Summer 8-10-2015



Degree Name


Primary Advisor/Dissertation Chair

Anne DeMuth

Secondary Advisor/Reader One

Michal Moskow

Peer-Reviewer/Reader Two

Chad Miller


Despite increased access to higher education for female students in Ethiopia, gender inequality in universities persists. The present study investigates a group of sixty first-year female students in the natural science fields who were attending an Ethiopian university and who voluntarily participated in an English mentoring pilot program. This research uses a mixed methods approach with qualitative data from participants’ writing samples and quantitative data from grade point averages, English language proficiency (ELP) levels from the British Council’s International Language Assessment (ILA) placement exam, and academic confidence ratings from the Academic Behavioral Confidence (ABC) survey. Results show differences between groups based on academic status (dismissed, warning, or promoted). Findings indicate that twothirds of participants have an A2 ELP level using the Common European Framework scale. Writing samples suggest that participants perceive their own ELP levels are not sufficient and they would like to improve their English language skills.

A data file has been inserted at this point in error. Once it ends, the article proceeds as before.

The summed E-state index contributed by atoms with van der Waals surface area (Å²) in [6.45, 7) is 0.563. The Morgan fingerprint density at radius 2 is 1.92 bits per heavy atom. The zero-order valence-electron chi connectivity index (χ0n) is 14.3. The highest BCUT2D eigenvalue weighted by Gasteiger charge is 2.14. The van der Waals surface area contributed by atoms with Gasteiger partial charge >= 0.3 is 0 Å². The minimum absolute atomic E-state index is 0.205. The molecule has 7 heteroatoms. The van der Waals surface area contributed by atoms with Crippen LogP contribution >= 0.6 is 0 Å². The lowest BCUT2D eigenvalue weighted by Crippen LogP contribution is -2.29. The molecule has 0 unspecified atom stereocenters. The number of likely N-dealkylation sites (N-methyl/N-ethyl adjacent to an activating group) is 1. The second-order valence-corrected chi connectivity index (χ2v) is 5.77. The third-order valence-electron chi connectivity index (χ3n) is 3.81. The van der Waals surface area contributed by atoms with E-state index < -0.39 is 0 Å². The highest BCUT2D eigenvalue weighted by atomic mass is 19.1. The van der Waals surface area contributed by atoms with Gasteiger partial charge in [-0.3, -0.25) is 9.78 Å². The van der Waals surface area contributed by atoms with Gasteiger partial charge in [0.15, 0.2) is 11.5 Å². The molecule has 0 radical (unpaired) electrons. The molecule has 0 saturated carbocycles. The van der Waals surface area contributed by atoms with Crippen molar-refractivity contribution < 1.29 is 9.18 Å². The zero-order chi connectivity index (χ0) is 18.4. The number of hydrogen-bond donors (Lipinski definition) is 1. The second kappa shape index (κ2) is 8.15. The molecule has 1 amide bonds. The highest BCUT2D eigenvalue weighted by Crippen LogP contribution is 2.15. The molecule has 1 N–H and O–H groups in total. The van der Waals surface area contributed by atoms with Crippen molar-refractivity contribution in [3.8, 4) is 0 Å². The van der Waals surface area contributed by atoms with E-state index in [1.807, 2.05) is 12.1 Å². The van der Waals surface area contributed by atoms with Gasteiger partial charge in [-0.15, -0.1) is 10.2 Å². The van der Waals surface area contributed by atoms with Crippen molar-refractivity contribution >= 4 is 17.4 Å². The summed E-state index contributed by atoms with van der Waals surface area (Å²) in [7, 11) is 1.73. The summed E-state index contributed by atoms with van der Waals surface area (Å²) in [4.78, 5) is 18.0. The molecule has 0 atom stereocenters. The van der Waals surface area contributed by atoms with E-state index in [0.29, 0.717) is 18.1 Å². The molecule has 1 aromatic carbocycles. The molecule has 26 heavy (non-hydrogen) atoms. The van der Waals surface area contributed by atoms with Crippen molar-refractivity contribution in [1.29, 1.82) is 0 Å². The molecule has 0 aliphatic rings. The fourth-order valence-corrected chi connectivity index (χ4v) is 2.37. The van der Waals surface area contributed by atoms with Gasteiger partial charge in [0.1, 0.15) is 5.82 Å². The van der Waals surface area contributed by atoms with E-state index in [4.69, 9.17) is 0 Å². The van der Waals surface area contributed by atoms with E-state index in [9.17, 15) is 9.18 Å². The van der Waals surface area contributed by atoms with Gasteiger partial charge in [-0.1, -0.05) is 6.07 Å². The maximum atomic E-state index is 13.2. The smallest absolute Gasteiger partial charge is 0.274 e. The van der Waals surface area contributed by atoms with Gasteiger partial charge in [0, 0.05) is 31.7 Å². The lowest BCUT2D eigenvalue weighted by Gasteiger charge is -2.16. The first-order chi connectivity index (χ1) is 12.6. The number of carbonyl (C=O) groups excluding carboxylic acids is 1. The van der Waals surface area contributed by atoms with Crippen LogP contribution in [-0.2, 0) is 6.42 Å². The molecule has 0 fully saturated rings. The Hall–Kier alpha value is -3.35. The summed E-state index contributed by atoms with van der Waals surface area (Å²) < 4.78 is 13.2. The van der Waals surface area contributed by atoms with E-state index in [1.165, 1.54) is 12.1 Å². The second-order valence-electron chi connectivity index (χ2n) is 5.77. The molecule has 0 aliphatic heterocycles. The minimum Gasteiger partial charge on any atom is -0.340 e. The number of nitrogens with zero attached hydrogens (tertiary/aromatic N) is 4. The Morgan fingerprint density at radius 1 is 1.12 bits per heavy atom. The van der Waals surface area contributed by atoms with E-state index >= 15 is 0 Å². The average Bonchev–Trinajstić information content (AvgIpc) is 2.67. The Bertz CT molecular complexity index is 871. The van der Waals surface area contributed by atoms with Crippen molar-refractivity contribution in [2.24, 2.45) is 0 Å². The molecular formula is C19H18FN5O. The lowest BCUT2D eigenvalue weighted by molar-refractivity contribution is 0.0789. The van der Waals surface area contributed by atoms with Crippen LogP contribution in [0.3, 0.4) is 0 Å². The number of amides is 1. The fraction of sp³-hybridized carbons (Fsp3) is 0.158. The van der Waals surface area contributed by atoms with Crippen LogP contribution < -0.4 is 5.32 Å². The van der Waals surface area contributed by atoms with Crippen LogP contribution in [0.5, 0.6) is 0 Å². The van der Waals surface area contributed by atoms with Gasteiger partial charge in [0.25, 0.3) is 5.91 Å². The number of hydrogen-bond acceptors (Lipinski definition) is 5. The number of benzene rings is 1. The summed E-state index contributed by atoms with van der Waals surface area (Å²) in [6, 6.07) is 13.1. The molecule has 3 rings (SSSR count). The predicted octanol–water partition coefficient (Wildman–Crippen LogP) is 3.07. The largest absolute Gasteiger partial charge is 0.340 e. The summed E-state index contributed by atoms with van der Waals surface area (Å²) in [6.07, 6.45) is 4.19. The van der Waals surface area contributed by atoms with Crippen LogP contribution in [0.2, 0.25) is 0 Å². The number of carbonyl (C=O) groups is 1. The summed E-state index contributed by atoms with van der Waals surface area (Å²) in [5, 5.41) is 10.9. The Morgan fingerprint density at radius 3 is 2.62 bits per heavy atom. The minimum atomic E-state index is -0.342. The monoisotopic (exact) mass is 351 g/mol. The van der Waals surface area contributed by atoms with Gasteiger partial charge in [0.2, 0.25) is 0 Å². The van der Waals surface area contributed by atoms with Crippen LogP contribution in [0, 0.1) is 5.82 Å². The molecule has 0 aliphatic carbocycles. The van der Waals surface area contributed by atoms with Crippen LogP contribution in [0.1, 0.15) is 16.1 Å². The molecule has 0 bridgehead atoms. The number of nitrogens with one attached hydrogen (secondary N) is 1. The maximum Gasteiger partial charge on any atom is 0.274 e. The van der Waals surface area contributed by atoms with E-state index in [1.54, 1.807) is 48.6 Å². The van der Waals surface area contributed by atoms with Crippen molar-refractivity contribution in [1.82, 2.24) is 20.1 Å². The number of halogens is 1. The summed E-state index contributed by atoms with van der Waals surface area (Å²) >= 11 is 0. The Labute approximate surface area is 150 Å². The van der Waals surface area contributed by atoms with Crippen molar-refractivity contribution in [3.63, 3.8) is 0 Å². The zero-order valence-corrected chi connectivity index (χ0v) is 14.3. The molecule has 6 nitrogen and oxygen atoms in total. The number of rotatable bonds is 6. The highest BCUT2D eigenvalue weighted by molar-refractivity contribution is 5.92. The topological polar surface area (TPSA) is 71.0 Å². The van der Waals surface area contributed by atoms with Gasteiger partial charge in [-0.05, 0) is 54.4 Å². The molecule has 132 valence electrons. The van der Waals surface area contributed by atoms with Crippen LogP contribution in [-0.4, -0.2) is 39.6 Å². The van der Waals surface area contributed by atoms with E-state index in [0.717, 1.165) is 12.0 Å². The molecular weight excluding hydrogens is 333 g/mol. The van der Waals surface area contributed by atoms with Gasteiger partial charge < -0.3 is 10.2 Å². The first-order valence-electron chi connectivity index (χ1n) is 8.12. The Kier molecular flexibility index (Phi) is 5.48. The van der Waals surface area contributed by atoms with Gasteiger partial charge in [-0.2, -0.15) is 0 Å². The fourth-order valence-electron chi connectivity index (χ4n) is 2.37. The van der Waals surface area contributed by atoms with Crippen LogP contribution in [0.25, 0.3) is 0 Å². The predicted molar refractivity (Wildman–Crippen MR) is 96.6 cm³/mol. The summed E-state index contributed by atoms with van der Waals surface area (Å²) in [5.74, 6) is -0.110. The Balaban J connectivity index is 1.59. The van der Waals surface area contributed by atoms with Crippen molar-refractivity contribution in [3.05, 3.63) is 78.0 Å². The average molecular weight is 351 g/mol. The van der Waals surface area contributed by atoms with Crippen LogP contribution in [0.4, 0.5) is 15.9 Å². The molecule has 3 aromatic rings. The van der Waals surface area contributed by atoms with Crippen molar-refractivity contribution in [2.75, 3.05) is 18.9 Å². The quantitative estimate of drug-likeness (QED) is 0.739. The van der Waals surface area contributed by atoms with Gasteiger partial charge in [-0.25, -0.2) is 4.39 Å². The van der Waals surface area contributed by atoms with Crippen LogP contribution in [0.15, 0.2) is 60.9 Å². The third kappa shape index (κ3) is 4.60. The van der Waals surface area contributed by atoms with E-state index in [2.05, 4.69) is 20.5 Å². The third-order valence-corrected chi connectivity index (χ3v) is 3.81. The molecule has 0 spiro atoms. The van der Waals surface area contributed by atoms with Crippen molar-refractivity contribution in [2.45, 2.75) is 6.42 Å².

Female Ethiopian University Students, Academic Success

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